Local architecture studio Wowowa has renovated a Victorian house in Melbourne and added an extension with a scalloped brick facade that contains an open-plan living space.
The practice was invited to oversee the modernisation of a property in the city’s Fitzroy North neighbourhood by a client who had watched one of a series of YouTube videos produced by Wowowa about improving Melbourne’s heritage properties.
The house’s original Victorian frontage features a decorative brickwork pattern known colloquially as “tiger prawn” due to its predominantly pink colouring, which the owners wished to complement with a similar-looking rear extension.
“The brief called for a mirroring of the robustness, craft and ornament of the front out the back, in the spirit of cohesion and reinterpretation of the existing visual language,” said the architects.
The first step was to create an extension that mirrors the plan and proportions of the terrace frontage. This volume was then sculpted to create the scalloped form, which provides optimal daylight conditions and creates flexibility in the internal spaces.
The fluted facade is informed by the ridges on a prawn’s shell and is clad in brickwork with grey and green hues that also evoke the crustacean’s natural colouring.
The masonry extends around a corner just one metre from the boundary of the narrow site. This allows the neighbours to appreciate its dramatic geometry and also facilitates the integration of large north-facing windows.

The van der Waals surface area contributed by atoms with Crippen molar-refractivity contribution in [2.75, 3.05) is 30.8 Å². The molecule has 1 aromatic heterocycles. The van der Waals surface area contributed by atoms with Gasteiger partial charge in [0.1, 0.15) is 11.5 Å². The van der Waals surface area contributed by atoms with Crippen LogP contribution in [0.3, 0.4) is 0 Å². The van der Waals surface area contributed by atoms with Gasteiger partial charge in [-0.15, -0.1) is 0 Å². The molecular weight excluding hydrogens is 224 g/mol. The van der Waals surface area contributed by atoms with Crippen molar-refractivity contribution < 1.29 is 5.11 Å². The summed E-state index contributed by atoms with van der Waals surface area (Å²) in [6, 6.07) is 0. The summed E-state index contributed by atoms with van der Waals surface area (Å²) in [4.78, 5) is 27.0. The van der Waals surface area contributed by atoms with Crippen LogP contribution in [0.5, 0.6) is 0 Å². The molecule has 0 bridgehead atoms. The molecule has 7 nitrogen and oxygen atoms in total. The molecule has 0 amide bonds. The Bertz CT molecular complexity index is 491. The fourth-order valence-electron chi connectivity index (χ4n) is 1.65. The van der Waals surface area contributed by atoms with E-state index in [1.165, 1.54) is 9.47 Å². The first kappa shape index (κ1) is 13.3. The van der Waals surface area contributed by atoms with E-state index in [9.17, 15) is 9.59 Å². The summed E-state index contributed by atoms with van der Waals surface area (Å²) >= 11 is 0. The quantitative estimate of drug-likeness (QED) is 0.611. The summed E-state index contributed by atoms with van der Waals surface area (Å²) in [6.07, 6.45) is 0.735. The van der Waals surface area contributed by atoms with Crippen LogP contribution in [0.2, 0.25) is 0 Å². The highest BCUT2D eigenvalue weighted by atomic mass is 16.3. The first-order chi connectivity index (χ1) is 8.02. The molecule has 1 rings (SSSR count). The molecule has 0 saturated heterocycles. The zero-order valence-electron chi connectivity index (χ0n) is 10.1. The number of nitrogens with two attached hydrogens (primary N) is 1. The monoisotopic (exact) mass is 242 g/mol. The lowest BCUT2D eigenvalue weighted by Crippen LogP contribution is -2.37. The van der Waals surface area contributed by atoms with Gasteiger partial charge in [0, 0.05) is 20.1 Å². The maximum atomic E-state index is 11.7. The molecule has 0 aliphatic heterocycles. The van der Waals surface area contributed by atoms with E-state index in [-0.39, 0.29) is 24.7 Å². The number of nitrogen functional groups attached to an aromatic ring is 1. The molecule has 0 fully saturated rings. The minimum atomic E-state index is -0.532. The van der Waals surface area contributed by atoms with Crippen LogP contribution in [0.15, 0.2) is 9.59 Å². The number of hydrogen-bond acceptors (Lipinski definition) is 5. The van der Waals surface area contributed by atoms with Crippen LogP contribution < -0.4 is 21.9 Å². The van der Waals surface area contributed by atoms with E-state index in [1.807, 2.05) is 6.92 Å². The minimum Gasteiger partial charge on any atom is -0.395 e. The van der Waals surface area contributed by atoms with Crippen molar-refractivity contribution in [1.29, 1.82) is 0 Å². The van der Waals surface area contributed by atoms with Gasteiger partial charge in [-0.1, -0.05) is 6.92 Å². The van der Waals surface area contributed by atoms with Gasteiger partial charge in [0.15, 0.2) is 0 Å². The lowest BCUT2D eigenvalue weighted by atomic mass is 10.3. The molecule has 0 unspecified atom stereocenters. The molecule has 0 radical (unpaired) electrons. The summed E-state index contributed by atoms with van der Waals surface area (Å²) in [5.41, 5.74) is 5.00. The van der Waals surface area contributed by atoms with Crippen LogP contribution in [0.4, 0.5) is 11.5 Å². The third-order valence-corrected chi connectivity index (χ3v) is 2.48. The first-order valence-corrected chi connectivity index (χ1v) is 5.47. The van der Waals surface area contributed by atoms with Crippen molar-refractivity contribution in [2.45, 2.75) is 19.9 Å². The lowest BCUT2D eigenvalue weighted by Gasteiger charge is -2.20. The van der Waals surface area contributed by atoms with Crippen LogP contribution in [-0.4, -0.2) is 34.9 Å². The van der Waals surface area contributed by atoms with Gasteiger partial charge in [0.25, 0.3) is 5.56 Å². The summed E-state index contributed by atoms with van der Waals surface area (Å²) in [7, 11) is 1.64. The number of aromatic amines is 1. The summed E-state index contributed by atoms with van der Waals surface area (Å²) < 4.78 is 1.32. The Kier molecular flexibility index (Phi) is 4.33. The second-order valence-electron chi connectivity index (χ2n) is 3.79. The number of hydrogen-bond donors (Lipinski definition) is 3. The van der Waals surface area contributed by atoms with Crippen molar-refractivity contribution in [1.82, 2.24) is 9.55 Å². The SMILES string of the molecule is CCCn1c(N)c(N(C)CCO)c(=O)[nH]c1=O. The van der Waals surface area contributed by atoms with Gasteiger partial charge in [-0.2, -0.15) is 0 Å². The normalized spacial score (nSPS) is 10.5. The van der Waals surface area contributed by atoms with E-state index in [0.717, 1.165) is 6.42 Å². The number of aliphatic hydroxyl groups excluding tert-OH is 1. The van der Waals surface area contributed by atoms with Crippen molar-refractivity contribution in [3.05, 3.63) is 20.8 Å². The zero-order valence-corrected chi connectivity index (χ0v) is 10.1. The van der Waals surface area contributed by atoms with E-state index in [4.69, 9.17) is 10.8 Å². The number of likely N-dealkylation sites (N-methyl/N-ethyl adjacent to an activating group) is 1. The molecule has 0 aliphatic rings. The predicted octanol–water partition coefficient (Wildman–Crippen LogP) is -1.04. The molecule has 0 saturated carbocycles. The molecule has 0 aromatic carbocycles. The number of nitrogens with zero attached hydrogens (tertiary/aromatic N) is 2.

Windows are set back into the facade and balconies containing hanging plants are integrated into the recesses.
The existing Victorian interior comprised a typical sequence of cramped and dark rooms, which were mostly removed to create a more contemporary open-plan space.
The reconfigured plan includes a seamless space that extends towards the garden and contains a series of distinct zones arranged around a protruding courtyard.
“The whole family can now be in any kitchen, living or dining nook, divided by courtyard and spatial play, but feel a sense of retreat,” the studio added.
The new living space accommodates a kitchen and lounge positioned on either side of the V-shaped light well, which is enclosed by curving glazed walls.
This intervention helps to break up the overall mass of the space whilst maintaining visual continuity throughout the interior. Its position on the southern boundary also allows daylight and natural ventilation to enter the room.
An additional outdoor space on the upper floor is achieved by incorporating a small deck on the roof above the kitchen.
This terrace is accessible from an existing window off one of the bedrooms, or using a small set of steps leading from a corridor next to a new bedroom in the extension.
Earlier this year Austin Maynard Architects overhauled a dilapidated horse stable in Fitzroy to create a family home, while Ritz & Ghougassian created red-toned interiors for the Bentwood cafe in the suburb.
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